Gov. Peter Shumlin (D)
Jan. 6, 2011
While leaders across America, influenced by the extraordinary economic power of oil, coal and automobile companies, equivocate about climate change, we must not. That our planet is warming at an alarming rate is undeniable. But I raise this not to engage in an abstract discussion of climate science. I raise it because I believe Vermont's economic future will be determined by how we respond to this challenge. We will provide the brainpower, make the products, and seize the job opportunities a lower carbon economy requires.
Vermont's diversified jobs future is bright. Manufacturing, deployment and production of renewable energy and efficiency, tourism, technology, and agriculture are all sectors of our economy with potential for unlimited growth.
As we work to put Vermonters back to work, one job at a time, let us always be mindful that government does not create jobs; entrepreneurs do. What government must do is to make the necessary infrastructure choices that are essential to job growth for this new era.
This agenda consists of five goals: expanding broadband, containing health care costs, educating our work force, providing tax fairness and credit for emerging businesses, and supporting a renaissance in Vermont agriculture. It is big, it is ambitious, and it is achievable if we view it as our common purpose.
Gov. Dan Malloy (D)
Jan. 5, 2011
In our innovative heyday we had more patents issued per capita than any other state in the union. We defined the American industrial revolution on a global basis and consequently enjoyed the highest per capita income of anywhere in the nation. We will forever be home to the world-class legacies of Harriett Beecher Stowe, Mark Twain, Eli Whitney, Prudence Crandall, and so many others.
Perhaps nowhere was our character better defined than by Abraham Davenport of my hometown of Stamford when he spoke about The Dark Day in 1780. He was a public servant in Hartford when a mysterious episode brought darkness to the daytime skies throughout New England. There was a prevailing belief that Judgment Day was upon the land, threatening a shutdown of the Legislature, when Davenport stood and said:
"I am against an adjournment. The Day of Judgment is either approaching, or it is not. If it is not, there is no cause for an adjournment; if it is, I choose to be found doing my duty. I wish therefore that candles may be brought."
Today, we could use a few candles. Because as most people in Connecticut know, ours is not a pretty picture.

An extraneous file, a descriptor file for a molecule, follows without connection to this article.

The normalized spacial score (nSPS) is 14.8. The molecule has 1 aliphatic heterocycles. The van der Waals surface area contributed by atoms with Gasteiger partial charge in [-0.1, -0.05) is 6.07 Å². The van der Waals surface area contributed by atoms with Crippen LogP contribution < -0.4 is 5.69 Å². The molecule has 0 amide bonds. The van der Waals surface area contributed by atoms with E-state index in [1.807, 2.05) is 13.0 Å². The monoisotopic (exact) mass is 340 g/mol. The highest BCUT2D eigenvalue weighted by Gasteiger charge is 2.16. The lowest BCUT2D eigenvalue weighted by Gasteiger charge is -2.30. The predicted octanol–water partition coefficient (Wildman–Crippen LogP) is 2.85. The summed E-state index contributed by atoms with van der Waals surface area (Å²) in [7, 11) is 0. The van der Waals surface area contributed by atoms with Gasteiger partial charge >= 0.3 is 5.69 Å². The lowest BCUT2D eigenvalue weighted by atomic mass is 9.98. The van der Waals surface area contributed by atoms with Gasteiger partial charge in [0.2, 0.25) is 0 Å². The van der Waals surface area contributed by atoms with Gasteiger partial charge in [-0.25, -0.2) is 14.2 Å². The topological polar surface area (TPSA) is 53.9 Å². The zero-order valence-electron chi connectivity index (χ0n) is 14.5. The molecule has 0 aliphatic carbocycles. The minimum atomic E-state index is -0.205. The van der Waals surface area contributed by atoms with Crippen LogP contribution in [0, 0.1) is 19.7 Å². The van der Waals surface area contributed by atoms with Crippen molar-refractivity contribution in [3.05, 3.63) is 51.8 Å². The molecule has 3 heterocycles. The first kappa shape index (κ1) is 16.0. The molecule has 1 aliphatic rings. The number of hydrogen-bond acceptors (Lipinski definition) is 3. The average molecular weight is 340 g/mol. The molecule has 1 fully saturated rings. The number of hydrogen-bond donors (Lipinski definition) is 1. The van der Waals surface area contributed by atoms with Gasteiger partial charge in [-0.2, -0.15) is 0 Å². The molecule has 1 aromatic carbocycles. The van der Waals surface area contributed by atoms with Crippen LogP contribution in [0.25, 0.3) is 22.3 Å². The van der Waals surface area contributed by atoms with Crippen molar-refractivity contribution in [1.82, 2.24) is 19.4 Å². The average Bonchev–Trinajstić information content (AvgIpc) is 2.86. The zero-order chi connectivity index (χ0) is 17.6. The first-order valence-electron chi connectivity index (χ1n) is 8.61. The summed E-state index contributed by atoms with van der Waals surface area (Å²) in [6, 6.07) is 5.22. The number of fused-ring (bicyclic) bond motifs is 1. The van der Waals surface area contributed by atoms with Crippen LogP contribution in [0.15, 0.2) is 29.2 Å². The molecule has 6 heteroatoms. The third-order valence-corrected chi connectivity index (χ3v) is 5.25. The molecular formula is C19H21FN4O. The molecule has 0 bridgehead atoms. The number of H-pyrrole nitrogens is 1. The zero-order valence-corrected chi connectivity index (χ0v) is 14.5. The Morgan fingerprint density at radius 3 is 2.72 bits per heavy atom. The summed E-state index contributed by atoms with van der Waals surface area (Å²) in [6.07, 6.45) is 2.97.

Today I see an economic crisis and an employment crisis, both fueled by an unfriendly employer environment, a lack of educational resources, a deteriorating transportation system, and an enormous budget crisis of historic proportions. All coddled by a habit of political sugarcoating that has passed our problems onto the next generation.
Well, ladies and gentlemen, the next generation is here. And we bring enough energy to make Abraham Davenport proud as we shine a light not only on Connecticut's problems, but on workable solutions that will leave our great state much better than how we found her.
Gov. Paul LePage (R)
Jan. 5, 2011
One area where we must put politics and specials interests aside is education.
Students are the most important people in the classroom. Every decision we make and every dollar we spend must be focused on the individualized needs of our kids.
Our standards need to be high, administration must be lean and we have to make sure we find solutions that work for all students.
I believe we need to make vocational education a priority again in our schools. Training our young people in a trade while they earn their diploma is a path to a good living.
I believe we also need to create five year high schools in Maine where students can graduate with an associate's degree that is a leg up for entering the workforce. And these credits can be transferred into our four year degree universities, reducing the time and expense of earning a college degree in Maine.
Gov. Rick Scott (R)
Jan. 4, 2011
Clear goals and hard work can achieve amazing things. The giant oak trees that surround us here are what they are because acorns had a plan. Once we take the right steps, I am absolutely convinced that Florida will become the most exciting place in the world to live and work.
Let's begin by facing squarely the challenge of our time -- a stalled economy. This morning more than a million Floridians got out of bed and faced another day of unemployment. For months they've searched for work. They fill out applications, they beg for interviews, they face rejection after rejection.